EU council president visits Kyrgyzstan for key summit

In a significant move towards fostering a strong relationship with the European Union, Kyrgyzstan, a historic Russian ally, demonstrated a readiness to work with the EU during a landmark summit attended by EU Council President, Charles Michel.

The meeting, held in the picturesque resort town of Cholpon-Ata on the shores of Lake Issyk-Kul, was a high-profile gathering including the leaders of Kazakhstan, Kyrgyzstan, Tajikistan, Turkmenistan, and Uzbekistan. This was the second summit between the former Soviet republics of Central Asia and the EU, marking a significant stride towards the strengthening of diplomatic ties between these nations​​.

Kyrgyz President Sadyr Japarov emphasized his country’s willingness to cooperate closely with the EU. In an affirmation of this commitment, he stated: “Kyrgyzstan is ready to work hand in hand with the European Union to resolve shared problems, encourage dialogue, and find lasting solutions.”

EU Council President Charles Michel reciprocated this sentiment, expressing a “sincere partnership” with the region’s five former Soviet republics. This gesture underlines the EU’s commitment to fostering closer ties with Central Asian countries, an endeavour further highlighted by Michel’s second visit to the region within a year​​.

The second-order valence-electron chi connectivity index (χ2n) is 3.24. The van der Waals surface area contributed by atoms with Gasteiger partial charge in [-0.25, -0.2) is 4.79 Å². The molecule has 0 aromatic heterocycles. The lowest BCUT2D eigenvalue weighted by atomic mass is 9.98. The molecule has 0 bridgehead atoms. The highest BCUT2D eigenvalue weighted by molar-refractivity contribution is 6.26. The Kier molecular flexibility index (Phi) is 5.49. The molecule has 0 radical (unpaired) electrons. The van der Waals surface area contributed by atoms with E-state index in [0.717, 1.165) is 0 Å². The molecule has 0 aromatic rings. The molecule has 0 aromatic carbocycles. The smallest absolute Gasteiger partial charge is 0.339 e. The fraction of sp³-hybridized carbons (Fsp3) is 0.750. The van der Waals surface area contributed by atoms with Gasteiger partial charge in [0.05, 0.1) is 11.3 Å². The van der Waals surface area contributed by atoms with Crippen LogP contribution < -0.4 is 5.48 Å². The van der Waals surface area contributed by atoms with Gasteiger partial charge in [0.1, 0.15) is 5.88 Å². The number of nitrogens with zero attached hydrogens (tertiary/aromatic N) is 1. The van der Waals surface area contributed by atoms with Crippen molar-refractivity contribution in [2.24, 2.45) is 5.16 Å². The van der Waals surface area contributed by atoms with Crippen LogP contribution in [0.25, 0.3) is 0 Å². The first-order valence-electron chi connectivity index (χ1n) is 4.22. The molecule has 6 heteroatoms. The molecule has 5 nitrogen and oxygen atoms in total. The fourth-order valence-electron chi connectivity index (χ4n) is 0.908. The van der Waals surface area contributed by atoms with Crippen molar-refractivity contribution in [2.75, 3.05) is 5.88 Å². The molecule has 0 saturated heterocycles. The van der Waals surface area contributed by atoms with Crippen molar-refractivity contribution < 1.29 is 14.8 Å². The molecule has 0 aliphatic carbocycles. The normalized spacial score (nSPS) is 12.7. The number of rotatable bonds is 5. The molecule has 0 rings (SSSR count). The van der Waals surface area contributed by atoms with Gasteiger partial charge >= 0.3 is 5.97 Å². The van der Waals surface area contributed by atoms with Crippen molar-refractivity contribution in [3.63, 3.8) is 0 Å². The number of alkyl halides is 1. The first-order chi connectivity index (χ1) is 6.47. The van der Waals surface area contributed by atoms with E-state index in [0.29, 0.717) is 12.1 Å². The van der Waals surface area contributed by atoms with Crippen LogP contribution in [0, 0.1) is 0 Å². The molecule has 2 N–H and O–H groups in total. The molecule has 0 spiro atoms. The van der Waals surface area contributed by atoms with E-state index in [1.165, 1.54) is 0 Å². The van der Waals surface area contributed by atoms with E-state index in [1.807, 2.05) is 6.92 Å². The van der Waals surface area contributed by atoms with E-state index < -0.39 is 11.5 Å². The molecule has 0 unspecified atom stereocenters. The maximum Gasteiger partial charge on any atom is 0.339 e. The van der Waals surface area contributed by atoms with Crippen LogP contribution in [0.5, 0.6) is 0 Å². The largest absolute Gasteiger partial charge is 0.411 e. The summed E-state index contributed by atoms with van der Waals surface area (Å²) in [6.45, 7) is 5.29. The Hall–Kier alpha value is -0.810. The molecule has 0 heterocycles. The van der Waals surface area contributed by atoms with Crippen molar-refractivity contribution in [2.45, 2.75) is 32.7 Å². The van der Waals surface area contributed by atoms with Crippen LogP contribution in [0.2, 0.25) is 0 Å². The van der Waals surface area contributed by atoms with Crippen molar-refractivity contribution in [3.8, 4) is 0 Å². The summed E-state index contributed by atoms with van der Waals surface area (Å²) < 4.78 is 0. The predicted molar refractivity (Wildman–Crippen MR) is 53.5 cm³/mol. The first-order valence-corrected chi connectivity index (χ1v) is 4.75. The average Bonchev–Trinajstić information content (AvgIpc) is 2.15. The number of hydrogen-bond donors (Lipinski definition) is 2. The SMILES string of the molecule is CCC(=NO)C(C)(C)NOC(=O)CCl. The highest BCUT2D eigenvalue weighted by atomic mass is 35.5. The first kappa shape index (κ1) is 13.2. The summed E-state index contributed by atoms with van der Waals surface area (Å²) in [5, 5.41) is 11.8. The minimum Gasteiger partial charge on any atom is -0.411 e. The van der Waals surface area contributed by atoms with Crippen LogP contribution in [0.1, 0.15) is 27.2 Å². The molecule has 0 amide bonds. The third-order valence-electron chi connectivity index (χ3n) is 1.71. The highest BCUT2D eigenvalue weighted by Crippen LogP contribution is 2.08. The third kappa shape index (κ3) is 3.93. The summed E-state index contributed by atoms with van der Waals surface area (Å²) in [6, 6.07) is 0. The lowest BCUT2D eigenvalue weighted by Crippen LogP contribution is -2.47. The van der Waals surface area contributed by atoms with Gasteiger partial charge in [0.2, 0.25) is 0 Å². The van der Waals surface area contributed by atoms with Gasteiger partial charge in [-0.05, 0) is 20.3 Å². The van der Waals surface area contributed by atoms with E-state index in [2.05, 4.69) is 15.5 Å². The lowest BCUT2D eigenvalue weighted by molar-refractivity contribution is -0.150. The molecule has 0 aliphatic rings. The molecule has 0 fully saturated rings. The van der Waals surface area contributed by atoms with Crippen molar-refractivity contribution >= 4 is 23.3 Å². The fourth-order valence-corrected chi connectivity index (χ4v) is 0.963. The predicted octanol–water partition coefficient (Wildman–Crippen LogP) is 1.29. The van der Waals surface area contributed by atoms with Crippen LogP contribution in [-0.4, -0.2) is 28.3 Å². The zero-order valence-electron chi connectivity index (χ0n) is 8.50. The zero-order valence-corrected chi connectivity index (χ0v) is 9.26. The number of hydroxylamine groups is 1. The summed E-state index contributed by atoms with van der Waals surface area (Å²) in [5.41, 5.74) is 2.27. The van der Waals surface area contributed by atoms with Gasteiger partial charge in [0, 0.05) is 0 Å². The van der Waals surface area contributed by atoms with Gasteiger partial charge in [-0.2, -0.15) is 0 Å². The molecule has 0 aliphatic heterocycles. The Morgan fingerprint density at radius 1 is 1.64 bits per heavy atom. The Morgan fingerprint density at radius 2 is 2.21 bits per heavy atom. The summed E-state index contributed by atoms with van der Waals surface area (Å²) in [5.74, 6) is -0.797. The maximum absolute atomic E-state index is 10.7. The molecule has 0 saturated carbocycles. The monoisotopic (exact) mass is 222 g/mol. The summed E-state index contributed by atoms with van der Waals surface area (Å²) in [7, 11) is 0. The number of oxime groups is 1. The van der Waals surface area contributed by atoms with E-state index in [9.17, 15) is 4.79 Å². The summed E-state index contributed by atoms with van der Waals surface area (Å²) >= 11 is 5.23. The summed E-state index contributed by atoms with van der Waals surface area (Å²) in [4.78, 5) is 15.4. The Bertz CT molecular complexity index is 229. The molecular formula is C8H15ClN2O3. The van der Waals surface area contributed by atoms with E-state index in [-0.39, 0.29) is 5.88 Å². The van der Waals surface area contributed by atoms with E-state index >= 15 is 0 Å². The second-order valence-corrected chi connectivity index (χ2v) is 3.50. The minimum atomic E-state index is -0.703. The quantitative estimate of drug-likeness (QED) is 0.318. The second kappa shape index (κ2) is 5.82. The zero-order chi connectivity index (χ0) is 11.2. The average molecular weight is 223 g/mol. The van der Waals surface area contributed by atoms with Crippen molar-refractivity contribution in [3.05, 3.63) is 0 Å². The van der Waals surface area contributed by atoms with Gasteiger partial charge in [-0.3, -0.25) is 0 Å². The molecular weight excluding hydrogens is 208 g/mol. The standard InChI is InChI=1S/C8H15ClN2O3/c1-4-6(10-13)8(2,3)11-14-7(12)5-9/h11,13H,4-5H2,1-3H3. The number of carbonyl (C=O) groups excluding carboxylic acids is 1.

The summit facilitated a robust discussion about the potential for economic cooperation between the EU and Central Asia. Zhaparov highlighted forming a common “geo-economic space” in Central Asia as a vital step towards integrating the region into the global economy. He also pointed to a remarkable surge in trade turnover between Kyrgyzstan and EU countries over the past year, with an increase of 76.1%, amounting to $603.1 million​.

Kazakhstan’s President, Kassym-Jomart Tokayev, expressed optimism about future economic growth, projecting that trade turnover could reach $50 billion by 2025. Notably, he mentioned the potential for increased oil supplies to Germany via the Druzhba pipeline. Additionally, Tokayev proposed hosting a Central Asian climate summit in 2026, underscoring the region’s commitment to addressing global environmental challenges​​.

Uzbekistan’s President, Shavkat Mirziyoyev, echoed his counterparts’ sentiments, emphasizing the need to develop transport and communication ties between Central Asia and Europe. He further highlighted the importance of the Trans-Caspian International Transport Route (TITR), also known as the Middle Corridor, in facilitating this connectivity​​.

As the EU continues to be a major donor and investor in Central Asia, this visit by signifies a deepening of the relationships between the EU and Central Asian nations.

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